Propelled By ALEC, ‘Right-to-Work’ Assault on Unions Reaches Pennsylvania

by Bruce Vail

Pennsylvania labor is primed for the fight: An April 11, 2011 Teamsters rally against previous right-to-work legislation drew some 400 protestors to the state Capitol.   (The Rick Smith Show / Flickr / Creative Commons)

Pennsylvania labor is primed for the fight: An April 11, 2011 Teamsters rally against previous right-to-work legislation drew some 400 protestors to the state Capitol. (The Rick Smith Show / Flickr / Creative Commons)

Backed by powerful national business interests, conservative legislators in Pennsylvania announced last week a new push to bring so-called “right-to-work” laws to the Keystone state. State Rep. Daryl Metcalfe said January 22 that he and five other Republican legislators would introduce a package of bills aimed at crippling the ability of labor unions to collect dues from members.

Pennsylvania labor leaders say the package is part of a broad assault on labor that began in 2010 when the GOP won control of the governor’s office and both houses of the legislature.

It’s no coincidence that the proposal comes hard on the heels of similar legislation in Michigan, says researcher Brendan Fischer of the Washington, D.C.-based Center for Media and Democracy. According to a new report by Fischer, the Pennsylvania effort is part of a nationwide campaign against unions by rightwing business groups such as the David Koch-backed Americans for Prosperity and the Tea Party organization FreedomWorks. Fischer found that January fundraising appeal by FreedomWorks asking donors to finance a 2013 campaign to de-fund unions specifically named Pennsylvania.

“This looks a lot like a march from state to state to attack unions that support progressive causes and progressive politicians,” says Fischer, citing similar anti-union efforts over the last two years in Wisconsin, Ohio, Indiana, and Michigan. All of these attacks can be linked back to the American Legislative Exchange Council, or ALEC, he says, a business-funded group supporting anti-worker initiatives nationwide. Legislative language in the Michigan and Pennsylvania anti-union bills are strikingly similar to ALEC’s own model right-to-work bill, he notes, and Metcalfe has well-documented ties to the group.

Pennsylvania labor leaders are not panicking, however, at signs they are being targeted by well-funded national organizations. “We’ve canvassed all the [state legislators] on both sides of the aisle and we feel pretty good,” says Pennsylvania AFL-CIO President Rick Bloomingdale. He believes that Metcalfe’s package is firmly opposed by both Democrats and union-friendly Republicans.

“Given what happened in Michigan, we have to be on guard. But in the past we have been able to block proposals like this. I think right-to-work [legislation] has been introduced every year for the past 30 years, and we’ve always been able to block it,” Bloomingdale tells Working In These Times.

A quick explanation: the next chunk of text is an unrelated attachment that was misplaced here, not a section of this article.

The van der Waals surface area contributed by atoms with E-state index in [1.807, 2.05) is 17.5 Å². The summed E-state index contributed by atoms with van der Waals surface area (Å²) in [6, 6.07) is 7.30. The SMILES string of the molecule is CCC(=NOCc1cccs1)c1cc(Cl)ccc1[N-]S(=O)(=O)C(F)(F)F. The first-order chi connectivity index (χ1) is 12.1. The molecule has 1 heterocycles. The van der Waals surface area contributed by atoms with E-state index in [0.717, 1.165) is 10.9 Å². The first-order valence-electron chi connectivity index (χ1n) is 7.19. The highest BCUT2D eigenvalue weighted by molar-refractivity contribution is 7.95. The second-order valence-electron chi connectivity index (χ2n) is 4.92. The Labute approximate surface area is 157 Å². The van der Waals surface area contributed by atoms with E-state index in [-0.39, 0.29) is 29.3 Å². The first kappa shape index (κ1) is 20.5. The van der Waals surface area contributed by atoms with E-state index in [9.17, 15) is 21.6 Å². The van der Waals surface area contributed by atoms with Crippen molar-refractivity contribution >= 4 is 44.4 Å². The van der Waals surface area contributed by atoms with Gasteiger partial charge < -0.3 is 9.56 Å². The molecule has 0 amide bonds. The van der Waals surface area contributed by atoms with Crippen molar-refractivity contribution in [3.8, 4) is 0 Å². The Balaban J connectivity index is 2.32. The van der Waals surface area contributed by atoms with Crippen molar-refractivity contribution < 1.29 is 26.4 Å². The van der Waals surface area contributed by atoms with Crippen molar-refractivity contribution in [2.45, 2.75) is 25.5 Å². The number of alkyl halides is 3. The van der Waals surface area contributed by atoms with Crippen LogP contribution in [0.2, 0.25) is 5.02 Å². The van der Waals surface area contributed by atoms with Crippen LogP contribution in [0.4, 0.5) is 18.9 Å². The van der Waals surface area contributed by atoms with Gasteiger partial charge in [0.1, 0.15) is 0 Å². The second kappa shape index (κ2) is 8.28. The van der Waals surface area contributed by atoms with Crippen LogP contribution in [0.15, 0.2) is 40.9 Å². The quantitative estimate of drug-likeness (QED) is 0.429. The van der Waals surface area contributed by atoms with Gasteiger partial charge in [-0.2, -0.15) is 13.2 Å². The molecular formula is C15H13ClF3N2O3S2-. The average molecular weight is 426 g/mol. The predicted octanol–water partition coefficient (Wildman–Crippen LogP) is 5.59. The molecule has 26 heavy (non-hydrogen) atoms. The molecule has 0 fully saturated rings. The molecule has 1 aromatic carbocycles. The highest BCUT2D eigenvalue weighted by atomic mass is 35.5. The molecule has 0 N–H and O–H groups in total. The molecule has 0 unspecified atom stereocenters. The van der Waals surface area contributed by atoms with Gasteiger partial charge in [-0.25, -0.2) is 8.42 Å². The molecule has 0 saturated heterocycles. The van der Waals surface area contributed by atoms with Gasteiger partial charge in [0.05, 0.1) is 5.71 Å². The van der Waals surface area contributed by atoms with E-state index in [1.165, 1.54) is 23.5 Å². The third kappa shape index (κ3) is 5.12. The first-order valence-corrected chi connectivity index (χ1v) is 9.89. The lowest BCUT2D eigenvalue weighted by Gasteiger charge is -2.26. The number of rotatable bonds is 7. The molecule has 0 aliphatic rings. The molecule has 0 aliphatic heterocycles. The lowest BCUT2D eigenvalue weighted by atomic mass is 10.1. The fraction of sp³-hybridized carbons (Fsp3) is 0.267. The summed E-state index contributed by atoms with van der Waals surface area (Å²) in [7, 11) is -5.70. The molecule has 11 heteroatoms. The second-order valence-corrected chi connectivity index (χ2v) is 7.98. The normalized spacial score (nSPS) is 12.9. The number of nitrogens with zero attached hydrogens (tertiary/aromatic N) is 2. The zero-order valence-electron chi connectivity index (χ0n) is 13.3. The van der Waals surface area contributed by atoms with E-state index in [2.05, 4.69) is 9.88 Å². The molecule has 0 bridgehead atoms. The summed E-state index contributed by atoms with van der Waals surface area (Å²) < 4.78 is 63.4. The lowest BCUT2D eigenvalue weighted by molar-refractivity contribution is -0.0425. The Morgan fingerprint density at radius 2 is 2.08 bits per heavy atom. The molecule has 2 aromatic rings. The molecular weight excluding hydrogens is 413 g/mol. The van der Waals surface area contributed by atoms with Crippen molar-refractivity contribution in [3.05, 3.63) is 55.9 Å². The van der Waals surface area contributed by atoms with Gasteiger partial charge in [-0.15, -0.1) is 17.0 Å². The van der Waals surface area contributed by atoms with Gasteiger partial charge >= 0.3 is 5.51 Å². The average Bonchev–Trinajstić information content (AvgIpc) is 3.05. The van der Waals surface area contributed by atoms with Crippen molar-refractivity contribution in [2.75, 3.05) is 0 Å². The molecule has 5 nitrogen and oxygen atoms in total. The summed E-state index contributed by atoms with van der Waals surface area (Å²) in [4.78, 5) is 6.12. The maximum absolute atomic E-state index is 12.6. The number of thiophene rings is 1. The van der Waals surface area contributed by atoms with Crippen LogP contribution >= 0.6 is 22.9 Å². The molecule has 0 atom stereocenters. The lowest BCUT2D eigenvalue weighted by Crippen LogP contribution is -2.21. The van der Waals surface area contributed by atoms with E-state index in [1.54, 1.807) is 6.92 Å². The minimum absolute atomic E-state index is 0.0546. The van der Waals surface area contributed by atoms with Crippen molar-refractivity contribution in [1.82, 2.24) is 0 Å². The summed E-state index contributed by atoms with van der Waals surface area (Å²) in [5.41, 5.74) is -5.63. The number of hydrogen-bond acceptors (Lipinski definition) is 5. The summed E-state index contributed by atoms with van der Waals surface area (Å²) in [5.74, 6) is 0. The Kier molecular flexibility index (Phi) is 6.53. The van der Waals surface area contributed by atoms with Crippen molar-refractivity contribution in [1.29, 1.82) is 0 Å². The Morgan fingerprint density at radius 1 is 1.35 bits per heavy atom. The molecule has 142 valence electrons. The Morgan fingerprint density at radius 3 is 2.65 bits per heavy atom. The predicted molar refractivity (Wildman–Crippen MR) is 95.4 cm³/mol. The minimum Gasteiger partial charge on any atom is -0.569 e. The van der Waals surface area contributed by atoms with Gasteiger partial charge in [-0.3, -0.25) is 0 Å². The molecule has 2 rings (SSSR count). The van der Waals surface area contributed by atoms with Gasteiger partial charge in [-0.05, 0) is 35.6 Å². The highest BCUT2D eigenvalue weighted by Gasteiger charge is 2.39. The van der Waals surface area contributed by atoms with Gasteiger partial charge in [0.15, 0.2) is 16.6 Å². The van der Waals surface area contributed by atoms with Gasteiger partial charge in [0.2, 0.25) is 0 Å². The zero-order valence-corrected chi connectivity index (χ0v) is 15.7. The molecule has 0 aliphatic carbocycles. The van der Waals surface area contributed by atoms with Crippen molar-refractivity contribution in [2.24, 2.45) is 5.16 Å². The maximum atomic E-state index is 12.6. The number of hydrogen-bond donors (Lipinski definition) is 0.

“It’s got no legs” to move forward in the state house, agrees Wendell Young IV, president of Local 1776 of the United Food & Commercial Workers (UFCW) union. Pennsylvania unions have worked amicably with a bloc of Republican legislators for years, he explains, and these relationships don’t show any signs of being overturned now.

“The ALEC folks are definitely active here….so there is always a concern,” Young continues. Republican House Majority Leader Mike Turzai “is the main waterboy for ALEC in Pennsylvania,” the union chief says, but has not proven to be especially effective at advancing ALEC’s agenda in his two years as party leader. “Turzai made himself famous around the country when he was caught on video bragging about how Pennsylvania’s voter ID law meant that Mitt Romney would win the state [in 2012],” Young says. “Well, we all know now that he was wrong about a couple of things. The voter ID was blocked, and Obama won the state with a strong majority.”

Between fighting Corbett’s many threats to privatize public services over the last two years and mobilizing voters for the 2012 presidential election, unions in Pennsylvania are well-organized to take on a right-to-work fight, Bloomingdale adds. Most recently, UFCW has been battling with Turzai and Gov. Tom Corbett over their plans to privatize the state liquor distribution system, which would eliminate the jobs of some 5,000 state workers, including members of UFCW.

“Corbett has said if the legislature passes right to work, then he will sign it. We take him at his word. So we have to kill it in the [Pennsylvania] house or senate,” Bloomingdale says. “We would win if the vote were held tomorrow, but we have to stay on top of this. [Americans for Prosperity is] ‘black money’ and you never want to underestimate what that kind of money can do.”

“None of this happens in a vacuum,” concludes UFCW’s Young. “Corbett’s poll numbers are not very good right now. I don’t think he is looking to kick a million union voters in the teeth” by pushing additional anti-union efforts now.

Bruce Vail is a Baltimore-based freelance writer with decades of experience covering labor and business stories for newspapers, magazines and new media. He was a reporter for Bloomberg BNA’s Daily Labor Report, covering collective bargaining issues in a wide range of industries, and a maritime industry reporter and editor for the Journal of Commerce, serving both in the newspaper’s New York City headquarters and in the Washington, D.C. bureau.

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One Response

  1. [...] Vail February 4, 2013 Talking Union The Center for Media and Democracy says the Pennsylvania effort is part of a nationwide campaign [...]

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